And they should ruthlessly–and routinely–investigate those sources, whether in the vaults of the Mafia or of major financial institutions.

IT’S ALL YOUR FAULT

In Business, Politics on May 14, 2012 at 12:00 am

“Unfortunately, a lot of young folks haven’t had the opportunity to really understand how the economy works,” GOP Presidential candidate Mitt Romney told WBTV in Charlotte, North Carolina.

Nor, said Romney, do they understand “what it takes to put people to work in real jobs, and why we have banks, and what banks do.

“It’s a very understandable sentiment if you don’t find a job, and you can’t see rising incomes. You’re going to be angry and looking at someone to blame.”

On May 9, protesters held massive demonstrations outside Bank of America’s shareholder meeting in Charlotte.  Their ranks included victims of home foreclosures, environmentalists and Occupy Wall Street activists.

But Romney did offer a target for the protesters’ wrath: “The president and the old school liberals that have not gotten this economy turned around.”

Of course, it’s understandable that Romney should feel as he does:

  • As a prominent member of America’s privileged 1%, he commands a fortune estimated at $250 million.
  • His wife, by his admission, drives “a couple of Cadillacs.”
  • And he has “some friends who are NASCAR team owners.”
  • Not to mention a Swiss bank account and offshore investments in the Cayman Islands.
  • It has been estimated that Romney has amassed twice the net worth of the last eight presidents combined.
  • He would rank among the four richest presidents in American history if elected.

So, there you have it.

If you’re one of the estimated 14 to 25 million unemployed or under-employed Americans, don’t look to Romney or the GOP for help or even sympathy.

It’s all your fault.

It’s your fault that, today, more than 2 million Americans have been unemployed for at least 99 weeks—the cutoff point for unemployment insurance in the hardest-hit states.

It’s your fault that the longer a person is out of work, the less likely s/he is to find an employer willing to hire.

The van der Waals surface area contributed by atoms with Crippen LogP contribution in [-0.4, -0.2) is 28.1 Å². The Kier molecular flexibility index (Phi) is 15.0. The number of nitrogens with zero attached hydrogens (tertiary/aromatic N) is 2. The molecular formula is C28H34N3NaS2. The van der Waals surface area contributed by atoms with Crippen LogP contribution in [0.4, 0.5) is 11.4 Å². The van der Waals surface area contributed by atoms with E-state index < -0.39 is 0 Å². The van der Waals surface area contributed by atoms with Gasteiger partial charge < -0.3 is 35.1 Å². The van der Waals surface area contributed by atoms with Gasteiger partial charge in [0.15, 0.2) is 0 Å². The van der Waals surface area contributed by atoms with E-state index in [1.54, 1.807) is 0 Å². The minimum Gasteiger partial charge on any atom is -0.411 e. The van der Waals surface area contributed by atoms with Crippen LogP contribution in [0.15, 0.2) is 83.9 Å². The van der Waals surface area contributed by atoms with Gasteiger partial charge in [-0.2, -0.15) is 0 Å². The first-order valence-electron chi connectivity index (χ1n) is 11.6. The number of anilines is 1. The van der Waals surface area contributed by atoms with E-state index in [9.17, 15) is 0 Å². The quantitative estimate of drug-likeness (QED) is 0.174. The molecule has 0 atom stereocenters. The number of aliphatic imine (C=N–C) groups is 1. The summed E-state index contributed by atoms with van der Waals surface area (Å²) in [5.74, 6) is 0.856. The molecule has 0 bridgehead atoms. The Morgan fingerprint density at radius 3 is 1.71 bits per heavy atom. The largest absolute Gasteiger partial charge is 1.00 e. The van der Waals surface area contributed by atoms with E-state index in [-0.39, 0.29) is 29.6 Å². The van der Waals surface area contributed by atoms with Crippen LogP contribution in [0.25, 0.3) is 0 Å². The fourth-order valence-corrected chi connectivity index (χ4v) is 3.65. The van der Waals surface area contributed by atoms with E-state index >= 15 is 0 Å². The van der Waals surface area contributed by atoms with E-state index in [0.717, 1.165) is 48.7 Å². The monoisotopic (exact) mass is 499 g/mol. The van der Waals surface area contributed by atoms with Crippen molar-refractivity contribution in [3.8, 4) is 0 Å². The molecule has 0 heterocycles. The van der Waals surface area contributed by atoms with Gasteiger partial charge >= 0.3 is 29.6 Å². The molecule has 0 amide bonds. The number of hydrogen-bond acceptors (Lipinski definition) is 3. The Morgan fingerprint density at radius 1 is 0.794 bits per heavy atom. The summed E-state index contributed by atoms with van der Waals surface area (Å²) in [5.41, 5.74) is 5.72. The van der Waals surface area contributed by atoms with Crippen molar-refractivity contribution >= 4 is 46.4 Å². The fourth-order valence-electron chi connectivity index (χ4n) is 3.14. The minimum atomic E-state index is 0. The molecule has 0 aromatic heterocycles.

It’s your fault that all “job creating” programs have one thing in common: They apply plenty of carrots–but absolutely no sticks.

It’s your fault that the government must bribe employers–through tax credits or tax breaks–to entice them to behave like patriots instead of parasites.

It’s your fault that there are no penalties for employers whose refusal to hire condemns millions of their fellow citizens to disaster.

It’s your fault that corporations across the country are now sitting atop $2 trillion in profits. 

It’s your fault that their CEOs are using those monies for enriching themselves, their bought-off politicians, their families—and occasionally their mistresses.

It’s your fault that CEOs are using those monies to buy up their corporate rivals, throw even more Americans into the streets, and pocket their profits.

It’s your fault that CEOs are using those profits to create or enlarge companies outside the United States.

It’s your fault that the one expense CEOs refuse to underwrite is hiring their fellow Americans.

It’s your fault that CEOs want to pay their un-American employees far lower wages than would be tolerated by employees within the United States.

It’s your fault that CEOs want to escape American employee-protection laws–such as those mandating worker’s compensation or forbidding sexual harassment.

It’s your fault that CEOs want to escape American consumer-protection laws–such as those banning the sale of lead-contaminated products (a hallmark of Chinese imports).

It’s your fault that CEOs want to escape American laws protecting the environment–such as those requiring safe storage of dangerous chemicals.

It’s your fault that the loss of jobs within the United States owes to companies’ moving their operations abroad—solely to pay substandard wages to their new employees.

It’s your fault that mass firings of employees usually accompany corporate mergers or acquisitions.

It’s your fault that many employers victimize part-time employees, who are not legally protected against such threats as racial discrimination, sexual harassment and unsafe working conditions.

It’s your fault that many employers refuse to create better than menial, low-wage jobs.

It’s your fault that right-wing politicians encourage corporate employers to extort “economic incentives” from cities or states in return for moving to or remaining in those areas.

It’s your fault that such “incentives” usually absolve employers from complying with laws protecting the environment and/or workers’ rights.

It’s your fault that many employers refuse to provide medical and pension benefits—nearly always in the case of part-time employees, and, increasingly, for full-time, permanent ones as well.

It’s your fault that such employers want, in short, to enrich themselves at the direct expense of their country. 

It’s your fault if you’ve forgotten that, in decades past, such conduct used to be called treason–and punished accordingly.

It’s your fault that crime rates are now rising, due to rising unemployment.

And it’s your fault if you vote for GOP politicians who support such corrupt and ruinous policies.